Bottlenecks reveal the pivotal parts of processes that contribute most to strategic success. At Disney, it is waiting in line. Learn how the engineering concept of a bottleneck can be a useful tool to identify the most pivotal parts of your processes.
- You use strategy to make choices so you can invest your resources where they have the greatest impact: at the pivot points. Pivot points are where an improvement makes the largest difference in strategic success. How do you find strategic pivot points? One way is to look for the bottlenecks. You know what a bottleneck is. It's the shape of a beverage bottle with a wide bottom area and a thinner, tapered neck at the top. Why is the neck thinner? The thin, tapered neck allows you to more easily drink from the bottle because it's a constraint on the flow of liquid from the bottom to the top.
This bottleneck idea has helped humans identify pivot points for thousands of years. Imagine you're in Ancient Rome and you need to move water from one place to another for irrigation and drinking. They invented aqueducts with water flowing through a series of ditches, canals, and tunnels. Each segment of the aqueduct has its own width, depth, and flow capacity. First aqueducts were simply tile-covered ditches around 1900 years B.C., but by the year 700 B.C., water flowed in a canal that could cross a 280-foot bridge.
What if you wanted to increase by 10% the amount of water that flows from the end of the aqueduct? You might walk the entire length of the aqueduct system and painstakingly increase the flow capacity of every segment by 10%. That would certainly work, but it's a very wasteful approach. The wider and deeper segments already had sufficient capacity to carry 10% more. They were not limiting the flow. It was the slower, shallower, and thinner segments that are like the bottleneck.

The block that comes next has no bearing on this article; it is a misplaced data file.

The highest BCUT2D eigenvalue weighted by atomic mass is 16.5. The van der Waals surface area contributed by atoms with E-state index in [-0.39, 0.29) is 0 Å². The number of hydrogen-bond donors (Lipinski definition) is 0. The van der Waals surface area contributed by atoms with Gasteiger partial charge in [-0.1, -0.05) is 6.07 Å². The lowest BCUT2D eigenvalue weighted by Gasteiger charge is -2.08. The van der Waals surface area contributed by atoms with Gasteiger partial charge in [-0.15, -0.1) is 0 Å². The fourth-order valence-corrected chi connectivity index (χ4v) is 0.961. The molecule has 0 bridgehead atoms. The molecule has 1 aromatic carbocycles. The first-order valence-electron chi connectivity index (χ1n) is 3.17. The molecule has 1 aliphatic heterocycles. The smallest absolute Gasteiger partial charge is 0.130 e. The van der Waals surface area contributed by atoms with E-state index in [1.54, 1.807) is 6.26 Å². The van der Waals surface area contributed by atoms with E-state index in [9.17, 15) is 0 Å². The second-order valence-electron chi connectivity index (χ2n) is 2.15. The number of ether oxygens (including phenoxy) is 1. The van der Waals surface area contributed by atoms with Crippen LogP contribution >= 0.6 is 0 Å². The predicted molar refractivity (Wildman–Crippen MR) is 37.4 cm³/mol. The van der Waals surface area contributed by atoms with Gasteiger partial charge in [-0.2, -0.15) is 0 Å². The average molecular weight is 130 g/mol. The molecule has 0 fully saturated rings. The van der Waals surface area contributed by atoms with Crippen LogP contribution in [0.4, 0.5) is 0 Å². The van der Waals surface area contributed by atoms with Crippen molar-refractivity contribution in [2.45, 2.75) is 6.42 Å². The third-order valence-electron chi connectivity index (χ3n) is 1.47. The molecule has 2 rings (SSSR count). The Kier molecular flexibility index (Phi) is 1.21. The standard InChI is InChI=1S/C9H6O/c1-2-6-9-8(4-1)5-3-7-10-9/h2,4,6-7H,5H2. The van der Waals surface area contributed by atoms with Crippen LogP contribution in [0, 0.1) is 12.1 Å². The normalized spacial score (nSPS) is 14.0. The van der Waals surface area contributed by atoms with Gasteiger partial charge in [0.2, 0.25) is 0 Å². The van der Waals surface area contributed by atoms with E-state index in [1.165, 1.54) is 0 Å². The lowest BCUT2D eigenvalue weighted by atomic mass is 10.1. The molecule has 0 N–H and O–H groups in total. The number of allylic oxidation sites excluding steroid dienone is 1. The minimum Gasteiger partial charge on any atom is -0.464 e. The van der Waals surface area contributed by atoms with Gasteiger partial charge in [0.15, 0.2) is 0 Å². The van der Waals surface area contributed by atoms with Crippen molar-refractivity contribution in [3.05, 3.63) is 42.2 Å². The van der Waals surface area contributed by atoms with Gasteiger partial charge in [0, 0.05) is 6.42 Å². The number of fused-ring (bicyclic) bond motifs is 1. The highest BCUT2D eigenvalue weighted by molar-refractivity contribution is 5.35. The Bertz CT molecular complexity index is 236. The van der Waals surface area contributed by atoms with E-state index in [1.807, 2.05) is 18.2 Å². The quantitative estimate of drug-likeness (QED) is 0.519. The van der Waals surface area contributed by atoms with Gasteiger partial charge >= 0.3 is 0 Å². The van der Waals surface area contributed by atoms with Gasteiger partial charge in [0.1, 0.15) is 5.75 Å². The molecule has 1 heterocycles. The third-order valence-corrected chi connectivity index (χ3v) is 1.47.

They constrain the flow. What's the most efficient way to increase the flow by 10%? Increase the capacity only at the bottlenecks. In other words, the bottlenecks are pivotal to increasing the water flow even though every segment of the aqueduct is necessary and important. You can apply this idea of bottlenecks and constraints to all your processes. Think of each of your processes as a set of steps or elements that work together to change something, like the aqueduct changes water from being available far away to being available in a more useful location.
Another example is a manufacturing process that changes raw materials into finished goods, or an innovation process that changes creative ideas into marketable products and services, or finally, a sales process that changes people who didn't buy a product into buyers. The goal of the aqueduct is measured as the flow of water. The goal of other processes might be the flow and quality of ideas, customers, or finished goods.
Or it might be the quality or reliability of ideas or finished goods. You can describe every process in terms of its goal and then divide into separate steps or segments. You'll find that some segments are bottlenecks and some are not. Think of a process in your organization that you know well. Describe the process by drawing a process map that shows the individual process steps or segments.
Now find the bottleneck by asking: What is the process step or segment where improvement would make the largest difference in the goal of this process?
- Arrange the questions of HR strategy in order of importance.
- Define “pivotal” within the context of the course.
- Identify three key questions that help clarify and focus organizational strategy.
- Define the term “bottleneck.”
- Name four characteristics a person might have that supports improved work performance.
- Explain the importance of an HR budget that aligns with HR strategy.
- Describe the three energy profiles and how they can be used to create a balance in HR strategy.